Jessica Bobbitt FGTP Project

I am currently a doctoral trainee in Dr. Ruth Keri's lab. The primary goal of the Keri laboratory is to discover molecular mechanisms that drive breast cancer initiation and progression with the ultimate intent of identifying novel therapeutic approaches to treat this diverse collection of malignancies. A major area of focus involves discerning the molecular underpinnings of chromosomal instability and how this aspect of breast cancer can be therapeutically leveraged to improve patient outcomes.

Chromosomal instability (CIN) is a characteristic of many cancers that contributes to a tumor cell’s accumulation of genetic defects including mutations, copy number alterations, and aneuploidy. At low levels CIN can promote tumor evolution by conferring a selective advantage to tumor cells growing in diverse microenvironments and in the presence of various therapies. Triple Negative Breast Cancers (TNBCs) typically have high rates of CIN, and this facilitates disease aggressiveness and poor patient outcomes. However, cells must strike a balance between evolution and homeostasis. While basal levels of CIN contribute to cancer progression, excessive CIN leads to cell death due to the loss or mutation of essential viability genes. Discovering proteins necessary for cells to maintain basal, tumor-promoting levels of CIN that can be leveraged to induce catastrophic CIN and cell death should reveal therapeutic vulnerabilities in breast and other cancers for which CIN is a hallmark phenotype.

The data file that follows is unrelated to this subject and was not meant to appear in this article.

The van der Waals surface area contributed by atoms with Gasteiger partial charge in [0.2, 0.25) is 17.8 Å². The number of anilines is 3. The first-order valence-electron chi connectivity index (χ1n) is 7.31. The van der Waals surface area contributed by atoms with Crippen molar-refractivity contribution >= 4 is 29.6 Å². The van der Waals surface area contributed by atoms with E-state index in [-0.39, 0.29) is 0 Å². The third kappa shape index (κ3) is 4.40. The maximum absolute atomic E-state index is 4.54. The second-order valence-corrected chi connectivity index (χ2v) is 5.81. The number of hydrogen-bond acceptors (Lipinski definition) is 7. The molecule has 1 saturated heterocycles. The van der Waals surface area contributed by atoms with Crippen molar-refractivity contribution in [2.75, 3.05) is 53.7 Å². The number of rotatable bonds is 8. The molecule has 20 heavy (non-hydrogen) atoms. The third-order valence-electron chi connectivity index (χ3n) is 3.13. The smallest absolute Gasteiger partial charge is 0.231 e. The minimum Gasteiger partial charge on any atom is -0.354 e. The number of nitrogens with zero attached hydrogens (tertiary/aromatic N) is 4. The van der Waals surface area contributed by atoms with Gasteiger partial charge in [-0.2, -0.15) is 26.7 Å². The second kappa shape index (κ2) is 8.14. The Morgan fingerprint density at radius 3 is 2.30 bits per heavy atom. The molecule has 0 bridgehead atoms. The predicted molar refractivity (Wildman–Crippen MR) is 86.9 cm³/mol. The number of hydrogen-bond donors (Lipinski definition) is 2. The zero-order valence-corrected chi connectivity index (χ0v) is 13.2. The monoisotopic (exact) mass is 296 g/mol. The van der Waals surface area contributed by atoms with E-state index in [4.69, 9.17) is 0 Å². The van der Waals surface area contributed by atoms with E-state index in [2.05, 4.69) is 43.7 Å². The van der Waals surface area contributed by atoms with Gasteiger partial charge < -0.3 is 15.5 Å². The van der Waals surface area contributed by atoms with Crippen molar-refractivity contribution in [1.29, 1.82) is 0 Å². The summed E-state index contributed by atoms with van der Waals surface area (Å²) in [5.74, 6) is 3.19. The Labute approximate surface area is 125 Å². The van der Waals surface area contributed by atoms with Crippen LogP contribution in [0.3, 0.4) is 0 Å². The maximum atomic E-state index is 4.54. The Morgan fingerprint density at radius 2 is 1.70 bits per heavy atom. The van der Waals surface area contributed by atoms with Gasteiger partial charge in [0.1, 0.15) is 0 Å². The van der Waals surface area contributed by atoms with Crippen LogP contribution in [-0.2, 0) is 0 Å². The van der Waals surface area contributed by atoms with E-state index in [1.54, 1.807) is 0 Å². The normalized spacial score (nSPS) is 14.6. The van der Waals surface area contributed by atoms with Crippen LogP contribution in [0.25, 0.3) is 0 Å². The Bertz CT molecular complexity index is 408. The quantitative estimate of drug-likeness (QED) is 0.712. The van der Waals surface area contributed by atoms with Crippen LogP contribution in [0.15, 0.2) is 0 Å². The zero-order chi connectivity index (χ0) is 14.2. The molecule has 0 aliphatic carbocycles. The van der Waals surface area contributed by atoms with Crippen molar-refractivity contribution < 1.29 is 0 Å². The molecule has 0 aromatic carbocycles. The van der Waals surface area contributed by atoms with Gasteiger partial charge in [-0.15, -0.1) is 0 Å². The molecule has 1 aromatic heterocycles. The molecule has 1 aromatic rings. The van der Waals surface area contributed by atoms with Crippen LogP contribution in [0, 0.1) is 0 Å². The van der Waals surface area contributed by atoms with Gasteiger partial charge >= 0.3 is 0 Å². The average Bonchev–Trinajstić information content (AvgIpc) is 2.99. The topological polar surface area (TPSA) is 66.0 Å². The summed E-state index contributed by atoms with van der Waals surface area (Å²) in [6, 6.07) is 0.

We have identified Structural Maintenance of Chromosomes 2 (SMC2) as a modulator of CIN in TNBC. SMC2 is a core member of condensin, a protein complex that is largely known for its role in maintaining chromosome architecture, particularly during mitosis. SMC2 has also recently been implicated in the regulation of transcription, suggesting that this protein may lie at the interface of transcription and chromatin configuration to regulate CIN. Our studies have revealed that SMC2 is required for long term TNBC cell viability and proper progression through the cell cycle. Further, SMC2 silencing results in an increase in CIN phenotypes including DNA damage, multinucleation, dysmorphic nucleation, and chromatin bridges. Over time, these defects accumulate to an excessive level that ultimately induces TNBC cell death. Notably, SMC2 is overexpressed in a subset of TNBC patient tumors. SMC2 overexpression is associated with an increased number of mutations, copy number alterations, and aneuploidy, as well as worse patient outcomes, implicating SMC2 as a therapeutically relevant target. Together, these results indicate that SMC2 regulates CIN in TNBC. We conclude that SMC2 is a potential target for therapeutic development for the treatment of TNBC, an aggressive disease with limited therapeutic options.


Control Cell Chromosome Bridge
Microscope image of a normal cell
Microscope image showing bridge between nuclei
TNBC cells were transfected with non-silencing siRNA (siNS) or siRNA targeting SMC2 (siSMC2) for up to 4 days. Cell bodies were stained with Phalloidin (red) and nuclei/DNA were stained with DAPI (white). Representative images of a control cell with a normal nucleus (left) and SMC2 silenced cells with a chromatin bridge (right).